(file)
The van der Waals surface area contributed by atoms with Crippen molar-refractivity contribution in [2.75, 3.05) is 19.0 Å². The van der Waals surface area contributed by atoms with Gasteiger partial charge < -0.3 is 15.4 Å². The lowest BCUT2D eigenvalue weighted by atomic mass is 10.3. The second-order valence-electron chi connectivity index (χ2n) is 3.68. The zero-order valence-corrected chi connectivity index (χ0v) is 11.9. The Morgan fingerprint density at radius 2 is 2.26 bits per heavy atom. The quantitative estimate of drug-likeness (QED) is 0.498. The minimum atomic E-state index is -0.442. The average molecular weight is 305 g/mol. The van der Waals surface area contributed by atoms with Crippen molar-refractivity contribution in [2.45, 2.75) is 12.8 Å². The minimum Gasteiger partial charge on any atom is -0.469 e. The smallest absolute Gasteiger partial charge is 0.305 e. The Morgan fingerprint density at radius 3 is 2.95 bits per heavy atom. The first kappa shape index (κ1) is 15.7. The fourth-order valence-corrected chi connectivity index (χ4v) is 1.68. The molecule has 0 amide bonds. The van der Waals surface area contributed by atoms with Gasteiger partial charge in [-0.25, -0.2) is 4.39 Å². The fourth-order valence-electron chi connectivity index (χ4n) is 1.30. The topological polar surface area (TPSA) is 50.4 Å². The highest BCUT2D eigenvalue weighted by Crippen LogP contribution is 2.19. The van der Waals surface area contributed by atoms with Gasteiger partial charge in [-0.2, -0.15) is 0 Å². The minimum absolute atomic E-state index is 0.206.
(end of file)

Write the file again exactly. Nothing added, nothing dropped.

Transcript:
The van der Waals surface area contributed by atoms with Crippen molar-refractivity contribution in [2.75, 3.05) is 19.0 Å². The van der Waals surface area contributed by atoms with Gasteiger partial charge < -0.3 is 15.4 Å². The lowest BCUT2D eigenvalue weighted by atomic mass is 10.3. The second-order valence-electron chi connectivity index (χ2n) is 3.68. The zero-order valence-corrected chi connectivity index (χ0v) is 11.9. The Morgan fingerprint density at radius 2 is 2.26 bits per heavy atom. The quantitative estimate of drug-likeness (QED) is 0.498. The minimum atomic E-state index is -0.442. The average molecular weight is 305 g/mol. The van der Waals surface area contributed by atoms with Crippen molar-refractivity contribution in [2.45, 2.75) is 12.8 Å². The minimum Gasteiger partial charge on any atom is -0.469 e. The smallest absolute Gasteiger partial charge is 0.305 e. The Morgan fingerprint density at radius 3 is 2.95 bits per heavy atom. The first kappa shape index (κ1) is 15.7. The fourth-order valence-corrected chi connectivity index (χ4v) is 1.68. The molecule has 0 amide bonds. The van der Waals surface area contributed by atoms with Gasteiger partial charge in [-0.25, -0.2) is 4.39 Å². The fourth-order valence-electron chi connectivity index (χ4n) is 1.30. The topological polar surface area (TPSA) is 50.4 Å². The highest BCUT2D eigenvalue weighted by Crippen LogP contribution is 2.19. The van der Waals surface area contributed by atoms with Gasteiger partial charge in [-0.2, -0.15) is 0 Å². The minimum absolute atomic E-state index is 0.206.